Recently a Catholic gentleman asked me about my calling to the priesthood. The question struck me as strange. He was obviously curious with a good question. I don’t question his motives. He was actually thinking about his teenage son who had told him he was thinking about the priesthood. However, the man’s language struck me as strange. I don’t think in terms of a “call” to priesthood.
We have all heard the word, “calling”, with respect to a religious vocation. It is very common in today’s language. However, it is a ridiculous use of the word. As it is used today, a “call” is something you may get, but I do not. If I get the calling, I am bound to respond. If you don’t get it, you are not bound to anything. The word, “call” is practically an excuse for doing something, or not doing something.
I knew a Protestant minister who pushed a huge church building project through his community because the Lord apparently had called him to do this. When the Church was finally built and the bills started coming due, he answered a “call” to move to be a pastor in another state, leaving his community without a pastor.
The word “call” is actually a Protestant term. If you hear it used these days in the Catholic Church, it is borrowed Protestant language that first began with Martin Luther and John Calvin in the 16th century. The word “call” has no similar history of use in our Catholic vocabulary.
So, I thought about my response to the man who asked me about my “call” to the priesthood.
I explained to him that I was in love. That is my experience of vocation and priesthood, and this is consistent with the writings of the saints. I can’t see vocation in any other way. I am in love; deeply, madly, recklessly in love. And, I’m falling more in love as time passes. If you recall my first homily here when I was assigned to St. John, my first parish, I told you then that I was in love.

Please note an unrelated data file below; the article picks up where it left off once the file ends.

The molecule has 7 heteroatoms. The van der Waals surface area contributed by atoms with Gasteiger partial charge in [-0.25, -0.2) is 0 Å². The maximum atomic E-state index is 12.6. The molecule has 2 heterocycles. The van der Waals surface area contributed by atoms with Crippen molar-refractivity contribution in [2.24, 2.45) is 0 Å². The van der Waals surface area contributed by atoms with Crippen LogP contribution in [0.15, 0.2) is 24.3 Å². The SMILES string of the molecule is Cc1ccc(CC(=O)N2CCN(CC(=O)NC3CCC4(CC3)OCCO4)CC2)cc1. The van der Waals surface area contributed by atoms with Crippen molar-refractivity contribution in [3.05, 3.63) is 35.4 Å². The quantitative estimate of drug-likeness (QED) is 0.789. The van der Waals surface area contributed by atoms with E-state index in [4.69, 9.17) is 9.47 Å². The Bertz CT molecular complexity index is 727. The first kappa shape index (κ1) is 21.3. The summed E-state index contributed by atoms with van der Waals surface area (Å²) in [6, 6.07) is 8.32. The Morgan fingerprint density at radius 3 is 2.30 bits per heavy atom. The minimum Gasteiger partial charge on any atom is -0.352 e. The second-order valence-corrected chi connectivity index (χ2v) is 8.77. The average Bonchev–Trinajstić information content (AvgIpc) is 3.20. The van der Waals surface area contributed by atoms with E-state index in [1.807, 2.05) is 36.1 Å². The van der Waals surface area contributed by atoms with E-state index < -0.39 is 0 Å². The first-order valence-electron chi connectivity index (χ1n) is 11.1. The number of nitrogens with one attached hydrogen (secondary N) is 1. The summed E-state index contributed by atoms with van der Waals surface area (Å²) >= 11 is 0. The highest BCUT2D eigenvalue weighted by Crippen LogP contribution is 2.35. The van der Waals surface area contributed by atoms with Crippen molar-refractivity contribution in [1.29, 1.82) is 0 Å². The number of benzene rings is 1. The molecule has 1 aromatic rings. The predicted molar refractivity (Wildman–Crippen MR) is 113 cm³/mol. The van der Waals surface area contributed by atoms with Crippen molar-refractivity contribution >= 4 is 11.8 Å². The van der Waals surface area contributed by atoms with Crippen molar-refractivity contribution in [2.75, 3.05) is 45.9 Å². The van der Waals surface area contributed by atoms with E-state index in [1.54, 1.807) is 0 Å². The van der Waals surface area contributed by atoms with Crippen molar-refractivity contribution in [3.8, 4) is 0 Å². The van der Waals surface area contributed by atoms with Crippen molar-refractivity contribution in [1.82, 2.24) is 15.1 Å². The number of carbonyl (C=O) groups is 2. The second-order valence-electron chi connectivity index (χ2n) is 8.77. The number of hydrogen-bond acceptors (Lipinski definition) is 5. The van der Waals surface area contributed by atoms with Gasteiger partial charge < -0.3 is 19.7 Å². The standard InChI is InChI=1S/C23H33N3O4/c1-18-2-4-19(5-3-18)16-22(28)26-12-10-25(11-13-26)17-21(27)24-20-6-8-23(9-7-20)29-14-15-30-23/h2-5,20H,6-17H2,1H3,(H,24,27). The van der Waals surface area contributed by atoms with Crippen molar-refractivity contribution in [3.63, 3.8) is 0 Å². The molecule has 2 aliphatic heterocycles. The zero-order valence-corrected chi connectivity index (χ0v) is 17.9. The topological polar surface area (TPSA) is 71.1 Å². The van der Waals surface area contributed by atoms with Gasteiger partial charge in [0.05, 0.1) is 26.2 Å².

I told you then, that I recognized the symptoms because I had been deeply in love before. I loved a woman. I was married for thirty-seven years. We had six children together. She died and I became a widower. I was in love then; and I am in love now.
Let’s talk about love. You can love anything or anybody, up to the natural limits. I had a dog, a German Shepherd, that I raised from a small puppy. He became a beautiful, breath-taking, very well-trained adult German Shepherd. I love that dog. But, he is a dog! There are limits. We must respect those natural limits.
Love is my experience of vocation; not “call”. We are all called by our Baptism to love God in a new and very personal way. Jesus tells us to call him, “Father”. We all have a call to love to the fullest extent of our natural being. If you are in love, you allow yourself to fall ever more deeply in love until you encounter some natural obstacle.
Love and marriage are like that. I fell in love with Cynthia. At first there were several obstacles, like the fact that we were not married; and I had not yet finished college or held a job that would allow me to care for her and any family that we might have together. With time, all the obstacles went away. Our love grew. We were married. I continued to fall ever more deeply, more maturely in love with her.